We started the series with a reflection from the start of lockdown from our newly appointed psychologist Hillary Clarke*. Next up we have our single person adopter Karina’s humorous and authentic piece on her lockdown experience.   Enjoy!


“Initial paranoia set in that I would be pulled over by the police for driving my little one to sleep, as the lockdown lead to a big disruption to her resting times and it was the only way I could get her to nod off.

Or that my neighbours would report me to SSD or the police for leaving the house at night.  I remember reminding myself to simply cry if I was pulled over and go for the sympathy vote.  Looking back I laugh at this fear, I wasn’t exactly high on the local wanted list, so didn’t really need to worry so much!

The loss of playgroups meant that I felt the need to purchase a lot of things from Amazon in order to entertain a toddler whose attention span was about 20 mins on an activity – at a low point I worked out that was a lot of activities to fit into just 1 day!

At one point there were deliveries most days and I could easily start my own playgroup with the amount of equipment and inspiration from Facebook and Pinterest – however a great deal of the activities resulted in one of those photos you see on social media – one showing what it should look like and the other photo showing some kind of disaster/explosion of colour/food etc – thankfully my little one didn’t care and simply loved getting messy!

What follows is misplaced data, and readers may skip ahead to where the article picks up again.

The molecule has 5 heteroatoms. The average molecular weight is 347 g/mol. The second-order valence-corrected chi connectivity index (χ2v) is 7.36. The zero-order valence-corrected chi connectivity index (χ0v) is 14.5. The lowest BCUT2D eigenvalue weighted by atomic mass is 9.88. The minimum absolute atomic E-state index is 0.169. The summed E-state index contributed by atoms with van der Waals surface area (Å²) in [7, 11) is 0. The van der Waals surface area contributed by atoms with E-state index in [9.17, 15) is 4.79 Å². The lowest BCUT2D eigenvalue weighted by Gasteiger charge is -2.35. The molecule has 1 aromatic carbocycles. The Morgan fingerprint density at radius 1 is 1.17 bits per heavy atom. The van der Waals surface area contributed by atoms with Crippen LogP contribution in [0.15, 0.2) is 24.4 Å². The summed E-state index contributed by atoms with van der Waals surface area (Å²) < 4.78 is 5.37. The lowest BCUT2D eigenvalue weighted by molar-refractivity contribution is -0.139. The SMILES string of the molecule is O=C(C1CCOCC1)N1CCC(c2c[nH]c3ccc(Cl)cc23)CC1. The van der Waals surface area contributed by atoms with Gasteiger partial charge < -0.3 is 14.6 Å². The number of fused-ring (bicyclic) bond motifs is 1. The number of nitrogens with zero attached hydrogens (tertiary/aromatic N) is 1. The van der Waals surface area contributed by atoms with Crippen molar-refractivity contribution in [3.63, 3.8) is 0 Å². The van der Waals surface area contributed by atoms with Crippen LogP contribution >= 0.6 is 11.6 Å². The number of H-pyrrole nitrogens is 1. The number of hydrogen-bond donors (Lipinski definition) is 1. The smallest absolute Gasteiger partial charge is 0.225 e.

Heatwaves and Mishaps

We were blessed with amazing sunshine and a heatwave, so I felt that a paddling pool would be a great edition to our playgroup equipment – I didn’t read the size properly and it would have fitted a large family rather than just us 2.

The first task was to move the heavy patio table and chairs to fit the ‘pool’.  Sadly the glass top fell off the table and landed on my foot.  I was slightly relieved my little one was having her nap, so that her first words weren’t the expletives that came out of my mouth!

Over the course of the day my foot doubled in size and I couldn’t weight bare.  My panic was how we would get out of the house for the daily exercise walk around the block – there was no way I was going to miss out on us escaping the house!  Regular photos of my foot was sent to friends and one friend checked it with her neighbour who was a GP- I didn’t want to waste the NHS’s time on my silly accident!

After a week the limping eased, but found that you can become very creative in carrying a little one, cooking, cleaning and entertaining my little one whilst hopping around the house.  I ended up giving the pool to a friend and bought a mini toddler fun pool – this took just 5 mins to blow up and then another couple of weeks to encourage my little one to go in it with water as she wasn’t sure about it!!

Mid way through lock down I realised that when I consider my next house move I will definitely check out the places that you can walk to from the house, as this was something I certainly didn’t think about when purchasing my house!  Walking a similar route every day became very tedious whilst getting my little one to sleep for her afternoon nap, however it was so comforting to see similar faces who were all on their daily walks.